> The author .
> On Twitter
Posted in Technology on 2007-01-01 20:15
Those of you who have been waiting for a new Topic Maps book will be happy to hear that one has just been published. It was edited by Naito-san with the contributions of several Japanese people (Komachi-san, at last, but also others), if I read the cover correctly. And, yes, it was written in Japanese, so if, like me, you cannot read Japanese you'll have to settle for looking at the pictures.
Sadly, I can't tell you the name of the publisher, because the only things on the cover (omitting the orange banner wrapped around the jacket) that are not in Japanese characters are "An Introduction to Topic Maps", "Semantic Technologies Series", "With CD-ROM" and "TDU". The publisher's name might be TDU, of course. Then again, it might not.
Scanning through the book seems to indicate that the content is (very approximately) something like this:
With index and all it comes to 238 pages, and as far as I can tell a lot of that is material that's hard to come by even in English. Maybe we should try to get Naito-san interested in having the book translated to English? Anyway, congratulations to Naito-san for what seems like a very good job.
Deciphering the Japanese
I find it fascinating to study a book that's about something I know well, but is written in a script I cannot actually read. I can, however, make out some bits and pieces, and maybe this is what makes it so interesting. (To me, anyway. The rest of you will probably be put to sleep by the rest of this posting, but since that's a useful public service I'll carry on regardless.)
The title is actually pretty easy to decipher. The first bit is written in Katakana, a syllabary the Japanese use to write loanwords from other languages. Most of the characters represent two letters (a consonant followed by a vowel), and so if you go through them one by one they'll spell out "to-pi-*-ku ma-*-pu". (No, you're not overlooking the space. It's not written; you just have to know it's there.) The stars make the preceding vowel short, so a good transcription would be "topikku mappu"; that is, the English words "topic map" adapted to fit the Japanese sound system.
The two characters after that are not Katakana, but Kanji. That is, Chinese characters, each representing a word. They're both common and simple characters. The first means "in", and the second means "gate". In isolation, that is. Together they mean "introduction", which I find an interesting way to write it. The title says "topikku mappu in gate", ie: this is an introduction, it takes you through the gate into Topic Maps.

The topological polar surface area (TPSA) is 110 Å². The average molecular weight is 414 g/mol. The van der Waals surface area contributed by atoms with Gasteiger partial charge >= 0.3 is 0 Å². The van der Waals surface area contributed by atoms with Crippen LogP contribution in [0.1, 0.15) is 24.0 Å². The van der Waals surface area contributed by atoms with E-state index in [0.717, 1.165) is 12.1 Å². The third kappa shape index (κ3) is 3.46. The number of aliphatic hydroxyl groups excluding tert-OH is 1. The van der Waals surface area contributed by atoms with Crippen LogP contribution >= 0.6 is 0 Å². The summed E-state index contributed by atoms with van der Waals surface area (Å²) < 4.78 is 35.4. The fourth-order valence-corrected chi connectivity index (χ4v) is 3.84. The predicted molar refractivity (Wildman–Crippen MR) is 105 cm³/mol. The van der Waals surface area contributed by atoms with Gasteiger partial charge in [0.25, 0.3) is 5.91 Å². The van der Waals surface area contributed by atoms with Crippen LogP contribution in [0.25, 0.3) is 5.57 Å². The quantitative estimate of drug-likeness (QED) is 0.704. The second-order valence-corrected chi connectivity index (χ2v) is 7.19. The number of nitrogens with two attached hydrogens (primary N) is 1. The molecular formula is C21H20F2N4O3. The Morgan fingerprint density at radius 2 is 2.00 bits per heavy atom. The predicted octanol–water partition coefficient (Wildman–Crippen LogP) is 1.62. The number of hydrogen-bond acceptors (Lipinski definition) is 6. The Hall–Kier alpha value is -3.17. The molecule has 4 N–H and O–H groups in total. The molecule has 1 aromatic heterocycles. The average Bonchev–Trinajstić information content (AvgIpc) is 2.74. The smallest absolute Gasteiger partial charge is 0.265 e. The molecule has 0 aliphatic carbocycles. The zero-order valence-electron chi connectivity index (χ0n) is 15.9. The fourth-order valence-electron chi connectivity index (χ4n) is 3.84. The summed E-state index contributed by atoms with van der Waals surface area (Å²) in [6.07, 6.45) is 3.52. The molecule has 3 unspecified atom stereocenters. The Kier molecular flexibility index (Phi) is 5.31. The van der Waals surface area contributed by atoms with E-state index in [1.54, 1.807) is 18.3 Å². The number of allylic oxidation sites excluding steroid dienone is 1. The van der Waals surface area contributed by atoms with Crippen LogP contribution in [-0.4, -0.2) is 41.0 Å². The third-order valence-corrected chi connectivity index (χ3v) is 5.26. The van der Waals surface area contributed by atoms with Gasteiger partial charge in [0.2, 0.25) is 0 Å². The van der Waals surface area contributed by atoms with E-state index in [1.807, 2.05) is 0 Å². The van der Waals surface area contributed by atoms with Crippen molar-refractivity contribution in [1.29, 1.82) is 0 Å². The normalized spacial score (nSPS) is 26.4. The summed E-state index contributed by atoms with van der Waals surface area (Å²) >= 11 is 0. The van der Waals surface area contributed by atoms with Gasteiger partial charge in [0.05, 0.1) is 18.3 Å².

The only other bit on the cover I can make out is Naito-san's name. Inside, though, it's another story. If you look at the text (below) you'll quickly see how I was able to create the approximate table of contents above. It's not that I have a magical ability to extract the gist of Japanese text of which I cannot actually read a word, but rather that lots of the text is actually English (or at least familiar names in Latin characters). The pictures help, too, of course
Motomu Naito - 2007-01-08 10:13:35
Thank you for this article. I enjoyed it very much. I really do appreciate all your help and support on this publication.
Your extraction and deciphering are almost perfect. I was very surprised. Your are good extractor and decipherer.
Coauthors of the book are as follows: Mr. Hiroyuki Kato, Mr. Takashi Kiriyama, Mr. Yushi Komachi, Mr. Michihiko Setogawa, Mr. Keiji Nakabayashi, Mr. Mitsuo Yoshida and Motomu Naito.
The publisher is Tokyo Denki University Press. And the ISBN of the book is 4-501-54210-1.
The title of the tutorial in Chapter 4 is "Let's make topic map."
Next time, I would like to write another book with you in English. :-)
Lars Marius - 2007-01-08 10:22:26
I'm glad to hear my deciphering is mostly OK. :)
And, yes, we should write a Topic Maps book in English. :)
Add a comment